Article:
The Russia and Ukraine war could be a silver lining for the coal industry, which for years has been battling attempts to shut it down in preference for cleaner energy. However, western countries seeking to cut down on gas imports from Russia are looking at coal imports as an alternative energy source, much to the glee of countries like Botswana that have coal in abundance.
President Mokgweetsi Masisi who this week gave a keynote address at the Mining Indaba conference in Cape Town told Reuters news agency that the country has already received interest from European countries for coal exports, with demand expected to reach 50,000 tonnes a month.
Botswana has an estimated 212 billion tonnes of coal resources, with only two coal mines currently in production. While coal mining companies have been struggling to find funding due to environmental concerns, there is demand for the product. Even more instructively, there is a sliver lining in the horizon. Coal prices have more than doubled since the beginning of the year, giving coal miners more incentive to ramp up production.
Coal production in Botswana has increased over the years, with official data from Statistics Botswana showing that production has increased from the 1.4 million tonnes a year in 2012 to 2 million tonnes in 2021. According to the Index of the physical volume of mining production report for the fourth quarter of 2021, coal output increased by 9.3 percent from 429, 382 tonnes during the fourth quarter of 2020 to 469, 481 tonnes in the last quarter of 2021.
“The increase came as a result of the efforts made to meet increased demand from both domestic and international markets, particularly that new markets have been identified,” Statistics Botswana said in the report.
Privately owned coal miner Minergy that operates the Masama coal mine in Botswana has a capacity of churning out 125,000 tonnes per month and has seen a 50 percent increase in sales for the six months ended 31 December 2021. Minergy has received financial support from the Botswana government through the state-owned Minerals Development Company Botswana (MDCB), which borrowed the miner P63 million in July 2021.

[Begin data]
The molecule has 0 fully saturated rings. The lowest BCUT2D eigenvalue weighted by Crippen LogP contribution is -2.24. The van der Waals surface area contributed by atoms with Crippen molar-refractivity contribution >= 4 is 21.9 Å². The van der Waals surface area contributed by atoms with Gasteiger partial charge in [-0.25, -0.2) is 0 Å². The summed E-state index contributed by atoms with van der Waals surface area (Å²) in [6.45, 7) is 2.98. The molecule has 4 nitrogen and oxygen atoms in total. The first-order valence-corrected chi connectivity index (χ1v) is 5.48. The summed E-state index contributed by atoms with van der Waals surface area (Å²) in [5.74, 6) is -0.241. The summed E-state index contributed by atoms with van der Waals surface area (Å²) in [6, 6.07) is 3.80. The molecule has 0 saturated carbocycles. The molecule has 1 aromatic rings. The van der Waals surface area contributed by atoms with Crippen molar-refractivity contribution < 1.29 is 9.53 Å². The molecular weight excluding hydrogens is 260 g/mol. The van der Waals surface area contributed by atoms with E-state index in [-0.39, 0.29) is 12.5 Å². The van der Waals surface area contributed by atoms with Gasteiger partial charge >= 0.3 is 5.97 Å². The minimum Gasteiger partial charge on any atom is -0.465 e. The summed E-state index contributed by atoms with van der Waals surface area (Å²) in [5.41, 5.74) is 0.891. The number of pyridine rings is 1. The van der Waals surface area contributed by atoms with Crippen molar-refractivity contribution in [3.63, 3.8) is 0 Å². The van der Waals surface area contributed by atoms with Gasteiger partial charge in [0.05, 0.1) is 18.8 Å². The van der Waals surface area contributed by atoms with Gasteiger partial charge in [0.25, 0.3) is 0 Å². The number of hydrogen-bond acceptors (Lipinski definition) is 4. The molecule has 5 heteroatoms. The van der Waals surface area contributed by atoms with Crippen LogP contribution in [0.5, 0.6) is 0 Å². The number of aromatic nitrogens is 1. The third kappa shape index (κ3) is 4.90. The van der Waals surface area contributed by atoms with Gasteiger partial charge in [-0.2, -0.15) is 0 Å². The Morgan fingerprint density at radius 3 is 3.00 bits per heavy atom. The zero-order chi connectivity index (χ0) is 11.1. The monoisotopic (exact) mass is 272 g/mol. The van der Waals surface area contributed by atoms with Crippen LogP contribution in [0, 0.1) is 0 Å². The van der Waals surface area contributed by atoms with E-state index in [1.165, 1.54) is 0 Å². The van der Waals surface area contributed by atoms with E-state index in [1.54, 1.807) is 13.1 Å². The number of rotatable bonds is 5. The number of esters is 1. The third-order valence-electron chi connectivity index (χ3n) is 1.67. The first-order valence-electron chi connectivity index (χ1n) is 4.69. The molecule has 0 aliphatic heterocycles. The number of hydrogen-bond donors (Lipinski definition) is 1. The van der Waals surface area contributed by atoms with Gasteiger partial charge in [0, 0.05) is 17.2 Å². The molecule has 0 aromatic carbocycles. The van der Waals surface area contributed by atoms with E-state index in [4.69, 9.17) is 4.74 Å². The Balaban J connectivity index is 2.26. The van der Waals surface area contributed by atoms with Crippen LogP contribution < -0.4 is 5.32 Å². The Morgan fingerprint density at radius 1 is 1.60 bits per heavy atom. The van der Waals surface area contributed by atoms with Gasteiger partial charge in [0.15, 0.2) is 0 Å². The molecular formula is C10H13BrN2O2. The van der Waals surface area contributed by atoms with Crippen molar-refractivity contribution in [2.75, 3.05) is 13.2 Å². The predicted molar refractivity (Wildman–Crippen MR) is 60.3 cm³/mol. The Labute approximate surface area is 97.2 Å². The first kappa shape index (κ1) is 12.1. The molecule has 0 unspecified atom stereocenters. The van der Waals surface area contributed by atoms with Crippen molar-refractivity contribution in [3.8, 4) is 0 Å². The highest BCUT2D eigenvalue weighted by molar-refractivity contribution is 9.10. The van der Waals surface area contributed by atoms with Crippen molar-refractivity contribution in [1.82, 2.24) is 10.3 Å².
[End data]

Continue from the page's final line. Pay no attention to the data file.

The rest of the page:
Morupule Coal Mine, wholly owned by MDCB, in April shipped its first coal export to Mozambique port to supply global markets. The state coal miner last year November commissioned its Motheo project which will expand the mine’s production capacity from 2.8 million tonnes to 4.2 million tonnes per annum of coal.
Besides the existing two coal miners, top Indian industrialist, Jindal Steel and Power, announced in November plans to start a coal mine in the Mmamabula area, famed for its large deposits of coal. Jindal is looking at an annual production of 4.5 million tonnes of coal. Construction of the mine is expected sometime this year.
Ironically, the demand for clean energy sources has also been a key factor in driving the coal bed methane market (CBM). Seen as a cleaner alternative, gas projects involve CBM recovery from underground coal resources during the mining operations. The extraction of CBM is carried out using vertical and horizontal drilling into the coal seams and eliminating the water content of the seam gas. This has created opportunities for CBM projects to set up operations in the country, lured by the vast coal reserves and the critical shortage of power supply.
At the forefront is Tlou Energy, proprietors of Lesedi CBM project, the most advanced gas project in Botswana. The company made impressive progress last year, achieving sustainable gas flows, while negotiations progressed well with the government, and investors showing keenness to plough their money following good prospects.